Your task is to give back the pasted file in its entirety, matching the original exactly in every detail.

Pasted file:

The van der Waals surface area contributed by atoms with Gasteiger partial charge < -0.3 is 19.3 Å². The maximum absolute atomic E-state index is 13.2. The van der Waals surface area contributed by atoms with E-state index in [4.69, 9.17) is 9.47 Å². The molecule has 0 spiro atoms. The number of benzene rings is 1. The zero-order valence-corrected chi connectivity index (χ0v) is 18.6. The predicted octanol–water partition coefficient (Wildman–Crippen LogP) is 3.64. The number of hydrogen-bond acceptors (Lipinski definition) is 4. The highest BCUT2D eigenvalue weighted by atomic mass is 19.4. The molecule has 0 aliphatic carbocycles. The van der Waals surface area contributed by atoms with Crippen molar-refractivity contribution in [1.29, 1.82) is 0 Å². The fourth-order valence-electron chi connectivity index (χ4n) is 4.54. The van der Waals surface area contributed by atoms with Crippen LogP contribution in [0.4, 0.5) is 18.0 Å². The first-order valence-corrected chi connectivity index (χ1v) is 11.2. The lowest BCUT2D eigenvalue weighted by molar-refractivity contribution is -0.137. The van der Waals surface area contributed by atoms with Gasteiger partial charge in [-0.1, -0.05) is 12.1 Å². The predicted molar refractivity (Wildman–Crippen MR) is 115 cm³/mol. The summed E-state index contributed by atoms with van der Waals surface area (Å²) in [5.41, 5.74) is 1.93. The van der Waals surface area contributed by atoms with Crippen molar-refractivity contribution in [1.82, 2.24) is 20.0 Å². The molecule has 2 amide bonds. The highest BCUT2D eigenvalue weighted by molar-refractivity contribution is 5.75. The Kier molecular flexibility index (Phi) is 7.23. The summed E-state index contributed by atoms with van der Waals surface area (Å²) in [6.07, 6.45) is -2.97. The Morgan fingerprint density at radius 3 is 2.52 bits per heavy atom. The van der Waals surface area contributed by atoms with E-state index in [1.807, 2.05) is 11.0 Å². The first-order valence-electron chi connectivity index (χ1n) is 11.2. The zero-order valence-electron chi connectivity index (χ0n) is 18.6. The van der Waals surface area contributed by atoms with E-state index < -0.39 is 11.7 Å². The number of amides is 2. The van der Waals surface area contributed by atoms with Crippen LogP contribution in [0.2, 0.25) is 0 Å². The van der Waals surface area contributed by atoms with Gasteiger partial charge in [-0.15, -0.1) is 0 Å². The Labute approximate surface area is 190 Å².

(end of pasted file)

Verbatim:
The van der Waals surface area contributed by atoms with Gasteiger partial charge < -0.3 is 19.3 Å². The maximum absolute atomic E-state index is 13.2. The van der Waals surface area contributed by atoms with E-state index in [4.69, 9.17) is 9.47 Å². The molecule has 0 spiro atoms. The number of benzene rings is 1. The zero-order valence-corrected chi connectivity index (χ0v) is 18.6. The predicted octanol–water partition coefficient (Wildman–Crippen LogP) is 3.64. The number of hydrogen-bond acceptors (Lipinski definition) is 4. The highest BCUT2D eigenvalue weighted by atomic mass is 19.4. The molecule has 0 aliphatic carbocycles. The van der Waals surface area contributed by atoms with Crippen molar-refractivity contribution in [1.29, 1.82) is 0 Å². The fourth-order valence-electron chi connectivity index (χ4n) is 4.54. The van der Waals surface area contributed by atoms with Crippen LogP contribution in [0.4, 0.5) is 18.0 Å². The first-order valence-corrected chi connectivity index (χ1v) is 11.2. The lowest BCUT2D eigenvalue weighted by molar-refractivity contribution is -0.137. The van der Waals surface area contributed by atoms with Gasteiger partial charge in [-0.1, -0.05) is 12.1 Å². The predicted molar refractivity (Wildman–Crippen MR) is 115 cm³/mol. The summed E-state index contributed by atoms with van der Waals surface area (Å²) in [5.41, 5.74) is 1.93. The van der Waals surface area contributed by atoms with Crippen molar-refractivity contribution in [1.82, 2.24) is 20.0 Å². The molecule has 2 amide bonds. The highest BCUT2D eigenvalue weighted by molar-refractivity contribution is 5.75. The Kier molecular flexibility index (Phi) is 7.23. The summed E-state index contributed by atoms with van der Waals surface area (Å²) in [6.07, 6.45) is -2.97. The Morgan fingerprint density at radius 3 is 2.52 bits per heavy atom. The van der Waals surface area contributed by atoms with E-state index in [1.807, 2.05) is 11.0 Å². The first-order valence-electron chi connectivity index (χ1n) is 11.2. The zero-order valence-electron chi connectivity index (χ0n) is 18.6. The van der Waals surface area contributed by atoms with E-state index < -0.39 is 11.7 Å². The number of amides is 2. The van der Waals surface area contributed by atoms with Crippen LogP contribution in [0.2, 0.25) is 0 Å². The van der Waals surface area contributed by atoms with Gasteiger partial charge in [-0.15, -0.1) is 0 Å². The Labute approximate surface area is 190 Å².